Mouse & Keyboard


7 tips to use your keyboard as ideally as possible:
  • Teach yourself to hit the keys softly. The keyboard may not move during typing.
  • Place the keyboard straight in front of you. Do not twist the upper part of your body while typing.
  • The cables of your keyboard/mouse should be long enough so that you can place them as practically as possible. If you use a wireless mouse / keyboard, this will not cause a problem.
  • Rest your underarms on the table and your elbows on the chair's armrests. The angle between you upper and lower arms should be 90 degrees.
  • If you can touch type, you do not need to constantly look down at the keyboard. This relaxes your neck. To train this you can download a list of touch-tying software via this site.
  • If you are going to use the mouse for a longer while with a full-sized keyboard (including integrated NumPad on the right of the keyboard), place the mouse between the keyboard and yourself. You then are using the mouse in the extended position of your arm. If you are using a mini-keyboard (without a NumPad) you can place the mouse to the right (or left) of the keyboard. The thought behind this is that you do not have to lift and stretch your arm every time you switch between keyboard and mouse, and that your lower arm and elbow remain supported at all time.
  • Whenever you can, make use of function keys and shortcuts. If you follow this link you will find an extensive overview of all possible shortcuts and a short overview of the most frequently used shortcut keys. These are not only handy, but they also decrease the use of the mouse significantly. The use of a mouse causes considerably more muscle tension than the use of a keyboard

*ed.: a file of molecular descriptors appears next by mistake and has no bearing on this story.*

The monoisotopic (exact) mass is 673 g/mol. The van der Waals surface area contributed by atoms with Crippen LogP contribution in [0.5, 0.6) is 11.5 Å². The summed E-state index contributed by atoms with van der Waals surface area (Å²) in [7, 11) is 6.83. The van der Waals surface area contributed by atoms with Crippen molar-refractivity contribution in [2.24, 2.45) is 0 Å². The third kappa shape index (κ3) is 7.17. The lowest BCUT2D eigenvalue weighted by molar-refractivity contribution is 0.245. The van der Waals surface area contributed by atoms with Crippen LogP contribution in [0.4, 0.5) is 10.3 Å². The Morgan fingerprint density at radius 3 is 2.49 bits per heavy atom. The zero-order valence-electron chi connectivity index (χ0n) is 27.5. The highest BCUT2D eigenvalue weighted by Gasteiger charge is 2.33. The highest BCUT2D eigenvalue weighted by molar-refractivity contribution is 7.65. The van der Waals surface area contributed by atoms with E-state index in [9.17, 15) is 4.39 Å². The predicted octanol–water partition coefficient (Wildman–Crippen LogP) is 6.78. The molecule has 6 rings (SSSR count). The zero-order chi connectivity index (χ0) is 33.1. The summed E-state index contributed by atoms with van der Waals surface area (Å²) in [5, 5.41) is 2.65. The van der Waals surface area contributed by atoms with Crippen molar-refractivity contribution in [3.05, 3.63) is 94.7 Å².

Use your mouse as ideally as possible with these 4 steps:

        Click on the following: Start (bottom left), Control Panel; Mouse; Pointer Options. Adjust the following things:
    • Select a slower pointer speed. You can then use the mouse less accurately, which enables you to work with a lower muscular tension.
    • Enable the "Snap To" option, which automatically moves the pointer to the default button in a dialog box.
    • Under the "Buttons" tab, reduce the double-click speed.
    • Adjust (in Windows Explorer) your mouse so that you only do single-clicks instead of double-clicks: Open Windows Explorer, then under 'Tools', go to 'Folder Options'; and select single-click to open an item (point to select). This will save you many mouse clicks. Other programs also offer this possibility, try to use it as much as possible.

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